Duly noted: The Stockholm International Peace Research Institute noted the increased Australian involvement in the nuclear cycle, including the report of the Prime Minister’s uranium and nuclear taskforce headed by Dr Ziggy Switkowski which found that 25 nuclear power reactors could supply one-third of Australia’s electric power by 2050. The institute also noted Australian developments in uranium enrichment where the Sydney-based comany Silex was working on a laser enrichment process. This process, officially classified by the United States and Australian governments in June 2001, brought it formally under their security and regulatory protocols.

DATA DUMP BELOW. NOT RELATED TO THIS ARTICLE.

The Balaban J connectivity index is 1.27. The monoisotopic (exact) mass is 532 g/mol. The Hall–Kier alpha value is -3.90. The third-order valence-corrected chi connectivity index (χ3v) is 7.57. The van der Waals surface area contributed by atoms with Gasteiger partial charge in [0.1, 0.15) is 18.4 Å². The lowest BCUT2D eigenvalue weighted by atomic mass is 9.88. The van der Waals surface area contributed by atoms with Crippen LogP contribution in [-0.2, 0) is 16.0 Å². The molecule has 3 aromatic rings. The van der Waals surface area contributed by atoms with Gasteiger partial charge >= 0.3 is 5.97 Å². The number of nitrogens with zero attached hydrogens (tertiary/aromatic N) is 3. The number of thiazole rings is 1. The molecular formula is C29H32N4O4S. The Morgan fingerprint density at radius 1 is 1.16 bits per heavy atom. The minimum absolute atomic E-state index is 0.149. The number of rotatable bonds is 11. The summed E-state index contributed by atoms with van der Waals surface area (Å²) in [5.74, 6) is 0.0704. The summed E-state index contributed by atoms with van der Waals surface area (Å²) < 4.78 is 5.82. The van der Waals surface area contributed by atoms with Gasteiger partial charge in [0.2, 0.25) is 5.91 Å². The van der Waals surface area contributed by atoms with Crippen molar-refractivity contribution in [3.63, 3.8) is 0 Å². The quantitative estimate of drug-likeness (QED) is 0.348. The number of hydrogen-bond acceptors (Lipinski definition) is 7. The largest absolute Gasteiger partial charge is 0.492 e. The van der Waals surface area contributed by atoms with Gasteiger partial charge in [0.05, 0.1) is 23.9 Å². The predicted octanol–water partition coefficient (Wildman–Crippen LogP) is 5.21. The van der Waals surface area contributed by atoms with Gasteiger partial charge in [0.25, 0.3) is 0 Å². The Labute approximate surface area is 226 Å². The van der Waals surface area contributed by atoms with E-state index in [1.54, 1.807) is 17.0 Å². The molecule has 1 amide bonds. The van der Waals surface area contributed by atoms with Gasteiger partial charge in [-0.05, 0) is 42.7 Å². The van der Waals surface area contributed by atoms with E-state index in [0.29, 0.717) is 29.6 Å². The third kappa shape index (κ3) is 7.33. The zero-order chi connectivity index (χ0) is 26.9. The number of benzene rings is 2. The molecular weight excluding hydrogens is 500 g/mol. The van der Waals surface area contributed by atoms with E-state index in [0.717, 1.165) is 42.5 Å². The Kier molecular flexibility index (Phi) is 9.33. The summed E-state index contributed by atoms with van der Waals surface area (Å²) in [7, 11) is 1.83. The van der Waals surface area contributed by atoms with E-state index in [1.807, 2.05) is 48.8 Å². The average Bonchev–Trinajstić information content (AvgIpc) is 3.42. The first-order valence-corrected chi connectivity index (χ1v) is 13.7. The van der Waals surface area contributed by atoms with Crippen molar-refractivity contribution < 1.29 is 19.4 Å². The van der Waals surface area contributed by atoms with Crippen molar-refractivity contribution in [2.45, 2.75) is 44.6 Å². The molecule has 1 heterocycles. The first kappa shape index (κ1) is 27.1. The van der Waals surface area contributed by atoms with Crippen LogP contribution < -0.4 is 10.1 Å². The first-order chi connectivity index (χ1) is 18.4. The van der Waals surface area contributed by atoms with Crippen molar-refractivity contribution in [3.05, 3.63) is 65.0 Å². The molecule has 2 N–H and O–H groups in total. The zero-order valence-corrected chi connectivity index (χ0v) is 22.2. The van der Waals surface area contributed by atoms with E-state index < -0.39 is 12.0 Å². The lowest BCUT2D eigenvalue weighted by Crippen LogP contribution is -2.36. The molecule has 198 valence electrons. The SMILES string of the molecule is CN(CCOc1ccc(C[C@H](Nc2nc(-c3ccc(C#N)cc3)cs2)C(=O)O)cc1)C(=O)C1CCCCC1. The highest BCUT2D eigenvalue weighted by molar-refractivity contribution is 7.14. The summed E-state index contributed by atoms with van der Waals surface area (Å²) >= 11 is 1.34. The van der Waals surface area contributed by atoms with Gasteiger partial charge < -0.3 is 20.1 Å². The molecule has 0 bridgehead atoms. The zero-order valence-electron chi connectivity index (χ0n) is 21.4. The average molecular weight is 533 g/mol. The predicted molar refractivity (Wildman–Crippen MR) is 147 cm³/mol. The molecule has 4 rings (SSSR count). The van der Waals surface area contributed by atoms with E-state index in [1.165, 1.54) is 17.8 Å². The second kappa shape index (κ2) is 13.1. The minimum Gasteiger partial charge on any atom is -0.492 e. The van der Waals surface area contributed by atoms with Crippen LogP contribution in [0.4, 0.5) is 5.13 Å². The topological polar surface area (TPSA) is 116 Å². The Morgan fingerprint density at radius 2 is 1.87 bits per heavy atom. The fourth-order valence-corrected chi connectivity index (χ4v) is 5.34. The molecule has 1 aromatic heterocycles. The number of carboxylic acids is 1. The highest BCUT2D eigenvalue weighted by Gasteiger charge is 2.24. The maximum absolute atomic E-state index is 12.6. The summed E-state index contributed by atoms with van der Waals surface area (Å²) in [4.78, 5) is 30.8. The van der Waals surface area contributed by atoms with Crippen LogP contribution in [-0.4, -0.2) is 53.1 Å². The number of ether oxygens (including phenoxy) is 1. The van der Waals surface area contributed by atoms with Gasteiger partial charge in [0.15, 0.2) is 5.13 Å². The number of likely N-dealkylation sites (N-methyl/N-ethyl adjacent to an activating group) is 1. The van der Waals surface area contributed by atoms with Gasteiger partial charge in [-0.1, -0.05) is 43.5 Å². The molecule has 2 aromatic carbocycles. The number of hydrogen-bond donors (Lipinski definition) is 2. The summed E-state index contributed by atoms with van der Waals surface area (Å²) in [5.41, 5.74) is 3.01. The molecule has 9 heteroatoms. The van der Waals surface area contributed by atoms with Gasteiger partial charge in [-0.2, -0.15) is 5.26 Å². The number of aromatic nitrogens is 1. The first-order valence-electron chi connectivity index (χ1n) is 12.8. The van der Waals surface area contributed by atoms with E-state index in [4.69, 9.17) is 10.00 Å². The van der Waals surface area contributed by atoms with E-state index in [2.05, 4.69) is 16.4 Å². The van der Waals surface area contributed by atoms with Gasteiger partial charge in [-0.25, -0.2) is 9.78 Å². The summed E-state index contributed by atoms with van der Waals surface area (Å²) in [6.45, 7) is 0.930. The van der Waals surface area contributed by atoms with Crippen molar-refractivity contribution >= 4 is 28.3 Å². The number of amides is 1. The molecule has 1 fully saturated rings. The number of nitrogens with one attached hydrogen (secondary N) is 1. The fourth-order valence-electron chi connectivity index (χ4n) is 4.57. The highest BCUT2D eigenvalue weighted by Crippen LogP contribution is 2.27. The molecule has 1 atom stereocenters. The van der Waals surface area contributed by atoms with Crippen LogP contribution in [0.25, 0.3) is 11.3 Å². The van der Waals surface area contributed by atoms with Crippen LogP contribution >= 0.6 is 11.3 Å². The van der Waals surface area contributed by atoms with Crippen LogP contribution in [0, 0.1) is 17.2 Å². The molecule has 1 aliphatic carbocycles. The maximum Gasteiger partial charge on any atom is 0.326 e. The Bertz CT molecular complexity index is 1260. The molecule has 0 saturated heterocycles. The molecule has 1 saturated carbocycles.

Nuke-market concerns: The Silex development, funded by General Electric in the United States, is currently in its third and final stage. A test loop is being built at General Electrics’ nuclear facility in Wilmington, North Carolina, to verify peformance and reliability data for full-scale facilities. The institute noted claims that the Silex process had the potential to change the international enrichment market and the statement by Silex head, Dr Michael Goldsworthy, that if Australia was to fully capitalise on the value of its uranium it should develop a nuclear fuel industry which included uranium conversion uranium enrichment and fuel fabrication services. The study expressed concern about countries’ nuclear involvement for a wide variety of reasons.
The Canberra Times, 2/5/2007, p.1